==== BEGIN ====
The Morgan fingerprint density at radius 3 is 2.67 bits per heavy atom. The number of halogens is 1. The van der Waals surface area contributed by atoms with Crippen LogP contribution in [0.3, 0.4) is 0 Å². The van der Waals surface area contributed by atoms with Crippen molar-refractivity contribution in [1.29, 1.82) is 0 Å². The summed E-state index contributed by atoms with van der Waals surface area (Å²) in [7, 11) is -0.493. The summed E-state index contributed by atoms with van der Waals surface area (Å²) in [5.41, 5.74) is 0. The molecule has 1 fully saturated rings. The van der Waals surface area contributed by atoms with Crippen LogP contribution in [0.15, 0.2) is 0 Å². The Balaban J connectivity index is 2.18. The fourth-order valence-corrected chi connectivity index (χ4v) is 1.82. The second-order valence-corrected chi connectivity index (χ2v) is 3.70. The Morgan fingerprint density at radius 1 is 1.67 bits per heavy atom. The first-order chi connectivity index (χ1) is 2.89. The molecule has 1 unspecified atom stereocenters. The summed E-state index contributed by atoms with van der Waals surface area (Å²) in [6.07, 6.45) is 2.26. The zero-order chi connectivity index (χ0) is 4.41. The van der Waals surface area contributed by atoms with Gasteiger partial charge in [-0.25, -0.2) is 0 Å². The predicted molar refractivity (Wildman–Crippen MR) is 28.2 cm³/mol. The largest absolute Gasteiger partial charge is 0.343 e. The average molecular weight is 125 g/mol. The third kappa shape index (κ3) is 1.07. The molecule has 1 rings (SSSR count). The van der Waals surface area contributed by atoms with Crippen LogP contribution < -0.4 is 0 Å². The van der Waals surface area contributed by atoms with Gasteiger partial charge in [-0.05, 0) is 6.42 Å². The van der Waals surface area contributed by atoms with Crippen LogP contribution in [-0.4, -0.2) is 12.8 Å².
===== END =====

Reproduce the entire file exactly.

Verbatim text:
The Morgan fingerprint density at radius 3 is 2.67 bits per heavy atom. The number of halogens is 1. The van der Waals surface area contributed by atoms with Crippen LogP contribution in [0.3, 0.4) is 0 Å². The van der Waals surface area contributed by atoms with Crippen molar-refractivity contribution in [1.29, 1.82) is 0 Å². The summed E-state index contributed by atoms with van der Waals surface area (Å²) in [7, 11) is -0.493. The summed E-state index contributed by atoms with van der Waals surface area (Å²) in [5.41, 5.74) is 0. The molecule has 1 fully saturated rings. The van der Waals surface area contributed by atoms with Crippen LogP contribution in [0.15, 0.2) is 0 Å². The Balaban J connectivity index is 2.18. The fourth-order valence-corrected chi connectivity index (χ4v) is 1.82. The second-order valence-corrected chi connectivity index (χ2v) is 3.70. The Morgan fingerprint density at radius 1 is 1.67 bits per heavy atom. The first-order chi connectivity index (χ1) is 2.89. The molecule has 1 unspecified atom stereocenters. The summed E-state index contributed by atoms with van der Waals surface area (Å²) in [6.07, 6.45) is 2.26. The zero-order chi connectivity index (χ0) is 4.41. The van der Waals surface area contributed by atoms with Gasteiger partial charge in [-0.25, -0.2) is 0 Å². The predicted molar refractivity (Wildman–Crippen MR) is 28.2 cm³/mol. The largest absolute Gasteiger partial charge is 0.343 e. The average molecular weight is 125 g/mol. The third kappa shape index (κ3) is 1.07. The molecule has 1 rings (SSSR count). The van der Waals surface area contributed by atoms with Crippen LogP contribution < -0.4 is 0 Å². The van der Waals surface area contributed by atoms with Gasteiger partial charge in [-0.05, 0) is 6.42 Å². The van der Waals surface area contributed by atoms with Crippen LogP contribution in [-0.4, -0.2) is 12.8 Å².